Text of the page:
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Investors increasingly expect ‘no landing’ for US economy


A growing number of investors believe the US economy is headed for a “no landing” scenario, in which inflation doesn’t reach the Fed’s 2% target, but the US economy keeps growing.

Thirty-six percent of respondents to Bank of America’s Global Fund Manager Survey, released on Tuesday, said they believe the most likely outcome for the global economy is a “no landing.” This was a noted move higher from the 23% who saw the outcome a month ago and the highest level seen since June 2023, the earliest date on BofA’s graph.

Meanwhile, 54% of respondents believe a soft landing — where economic growth slows but not to the point of recession, and inflation returns to its historical average — is the most likely outcome.

This shows a shift in the discussion on Wall Street, as just 7% of respondents believe a hard landing, where restrictive policy forces the economy into recession, is the base case. Last year, much of the debate on Wall Street was whether a hard or soft landing was in the cards for the economy.

Now, the debate has shifted to whether recent better-than-expected economic data could prohibit further progress on inflation.

“Recessions don’t hit the US economy without a catalyst of some sort, and we just don’t see what is going to stop consumer spending,” Jefferies US economist Tom Simons wrote in a note on April 12. “With demand still solid, it is hard to see how inflation will continue to slow down, and thus it is hard to see how the Fed can cut rates.”

On Monday, retail sales data for March supported this point. Retail sales in the control group, which strips out volatile categories such as autos, building materials, and gas stations, increased 1.1% during the month. This measure feeds directly into GDP and, combined with revisions higher to February’s release, prompted economists to boost their projections for economic growth in the first quarter.

Goldman Sachs now believes quarter-over-quarter growth in the US economy hit 3.1%, up from a prior projection of 2.5%. Meanwhile, the Atlanta Fed’s GDP Now tool now sees growth at 2.8% in the first quarter, up from a prior forecast of 2.4%.

These revisions higher come as expectations for inflation have also been on the rise after several hotter-than-expected consumer price readings through the first three months of the year. This has pushed an increasing number of economists to suggest the Fed may not cut rates this year, resulting in a “no landing” for 2024.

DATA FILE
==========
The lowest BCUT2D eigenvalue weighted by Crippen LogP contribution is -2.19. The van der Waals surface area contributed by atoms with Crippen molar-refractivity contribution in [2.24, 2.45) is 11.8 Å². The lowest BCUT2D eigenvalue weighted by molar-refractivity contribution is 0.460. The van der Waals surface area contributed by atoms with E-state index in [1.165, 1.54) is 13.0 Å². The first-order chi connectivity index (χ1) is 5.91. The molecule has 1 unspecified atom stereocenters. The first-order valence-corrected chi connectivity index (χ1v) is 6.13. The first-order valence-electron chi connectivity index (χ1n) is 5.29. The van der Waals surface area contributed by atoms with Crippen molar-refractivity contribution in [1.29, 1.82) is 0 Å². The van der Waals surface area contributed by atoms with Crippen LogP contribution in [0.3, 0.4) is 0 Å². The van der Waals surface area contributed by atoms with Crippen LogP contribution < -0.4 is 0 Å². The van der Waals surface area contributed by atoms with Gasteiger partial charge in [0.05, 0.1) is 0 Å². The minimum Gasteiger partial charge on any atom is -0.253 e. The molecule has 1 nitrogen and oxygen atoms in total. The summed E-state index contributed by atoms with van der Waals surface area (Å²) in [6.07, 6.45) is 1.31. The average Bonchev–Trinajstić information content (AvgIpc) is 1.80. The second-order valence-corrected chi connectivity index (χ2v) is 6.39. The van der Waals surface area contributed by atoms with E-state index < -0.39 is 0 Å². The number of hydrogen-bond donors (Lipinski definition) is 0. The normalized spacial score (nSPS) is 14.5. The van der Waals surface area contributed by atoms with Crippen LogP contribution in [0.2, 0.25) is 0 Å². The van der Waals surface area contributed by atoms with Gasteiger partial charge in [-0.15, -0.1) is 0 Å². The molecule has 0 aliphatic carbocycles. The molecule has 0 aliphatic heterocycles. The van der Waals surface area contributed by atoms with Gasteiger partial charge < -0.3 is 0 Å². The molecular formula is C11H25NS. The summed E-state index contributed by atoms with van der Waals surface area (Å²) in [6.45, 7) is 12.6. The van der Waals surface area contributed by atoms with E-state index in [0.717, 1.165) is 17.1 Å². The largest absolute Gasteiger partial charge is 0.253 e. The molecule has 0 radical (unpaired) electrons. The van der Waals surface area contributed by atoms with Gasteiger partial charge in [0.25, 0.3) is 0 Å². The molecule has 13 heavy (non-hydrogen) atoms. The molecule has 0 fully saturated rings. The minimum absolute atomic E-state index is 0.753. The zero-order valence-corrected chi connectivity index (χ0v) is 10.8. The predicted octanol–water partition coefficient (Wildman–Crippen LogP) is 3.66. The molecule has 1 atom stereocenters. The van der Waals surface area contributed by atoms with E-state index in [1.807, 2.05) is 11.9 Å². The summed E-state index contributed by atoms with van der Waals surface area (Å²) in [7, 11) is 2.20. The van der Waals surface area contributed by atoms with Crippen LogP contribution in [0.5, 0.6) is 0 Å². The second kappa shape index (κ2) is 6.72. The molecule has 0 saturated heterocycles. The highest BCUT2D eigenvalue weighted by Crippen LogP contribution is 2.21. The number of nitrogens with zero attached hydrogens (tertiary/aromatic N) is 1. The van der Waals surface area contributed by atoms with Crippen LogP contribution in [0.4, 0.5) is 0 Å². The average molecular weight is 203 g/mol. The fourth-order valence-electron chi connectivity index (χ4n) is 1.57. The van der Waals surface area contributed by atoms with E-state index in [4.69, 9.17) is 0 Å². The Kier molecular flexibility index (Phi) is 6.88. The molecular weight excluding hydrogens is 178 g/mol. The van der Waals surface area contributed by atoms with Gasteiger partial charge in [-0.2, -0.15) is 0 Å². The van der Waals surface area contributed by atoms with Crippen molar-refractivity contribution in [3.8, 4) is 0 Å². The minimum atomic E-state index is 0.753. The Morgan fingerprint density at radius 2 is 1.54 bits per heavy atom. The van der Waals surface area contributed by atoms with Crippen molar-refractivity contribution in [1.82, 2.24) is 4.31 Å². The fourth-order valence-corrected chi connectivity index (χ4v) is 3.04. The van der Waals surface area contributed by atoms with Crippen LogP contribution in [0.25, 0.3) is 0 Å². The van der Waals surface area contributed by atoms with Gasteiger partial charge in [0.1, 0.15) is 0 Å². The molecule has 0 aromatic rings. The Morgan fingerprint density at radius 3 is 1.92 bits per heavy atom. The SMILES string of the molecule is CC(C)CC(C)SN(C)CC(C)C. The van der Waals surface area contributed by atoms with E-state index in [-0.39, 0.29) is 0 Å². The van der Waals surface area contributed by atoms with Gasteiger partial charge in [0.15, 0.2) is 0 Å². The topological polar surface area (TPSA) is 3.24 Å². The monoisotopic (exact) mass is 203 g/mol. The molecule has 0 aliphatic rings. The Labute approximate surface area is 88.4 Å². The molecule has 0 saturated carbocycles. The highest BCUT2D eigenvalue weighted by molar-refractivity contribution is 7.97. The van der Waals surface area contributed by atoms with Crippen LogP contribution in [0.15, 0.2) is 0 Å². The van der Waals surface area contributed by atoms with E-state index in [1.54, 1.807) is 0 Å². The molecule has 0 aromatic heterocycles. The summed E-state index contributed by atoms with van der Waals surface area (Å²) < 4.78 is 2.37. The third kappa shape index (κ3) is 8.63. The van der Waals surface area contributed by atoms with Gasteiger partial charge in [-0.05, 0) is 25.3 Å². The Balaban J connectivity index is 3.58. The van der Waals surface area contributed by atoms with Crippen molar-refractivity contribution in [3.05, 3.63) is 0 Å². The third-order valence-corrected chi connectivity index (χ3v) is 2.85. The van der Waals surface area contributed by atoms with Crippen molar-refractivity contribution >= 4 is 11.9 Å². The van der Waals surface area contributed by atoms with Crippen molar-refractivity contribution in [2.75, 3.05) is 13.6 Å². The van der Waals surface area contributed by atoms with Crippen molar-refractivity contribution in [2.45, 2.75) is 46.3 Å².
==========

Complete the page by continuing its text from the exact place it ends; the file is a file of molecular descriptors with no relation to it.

“The lack of moderation in consumer spending and inflation will undermine Fed officials’ confidence that inflation is on a sustainable course back to 2%,” Nationwide chief economist Kathy Bostjancic wrote in a note on Monday. “[Recent data] likely delays rate cuts to September at the earliest and could push off rate reductions to next year.”

More investors believe a

More investors believe a “no landing” scenario is likely in the cards for the US economy. (AP Photo/Wilfredo Lee, File) (ASSOCIATED PRESS)

The market has been pricing in signs of a “no landing” scenario in recent weeks, according to Morgan Stanley chief investment officer Mike Wilson.

Wilson cited a recent surge in 10-year Treasury yields (^TNX) and a fall in interest rate-sensitive areas like the small-cap Russell 2000 Index (^RUT) as examples. Such a scenario isn’t bad for all areas of the stock market, Wilson noted, and could lead to a healthier backdrop for earnings growth.

“With rates now posing more of a risk to valuation, we prefer large cap areas of the market that are underpriced for a better than expected growth regime, such as large cap Energy,” Wilson wrote.

Morgan Stanley's earnings estimates indicator is picking up as signs of better than expected growth data continue across economic data.

Morgan Stanley’s earnings estimates indicator is picking up as signs of better than expected growth data continue across economic data. (Morgan Stanley Reserach)

Josh Schafer is a reporter for Yahoo Finance. Follow him on X @_joshschafer.

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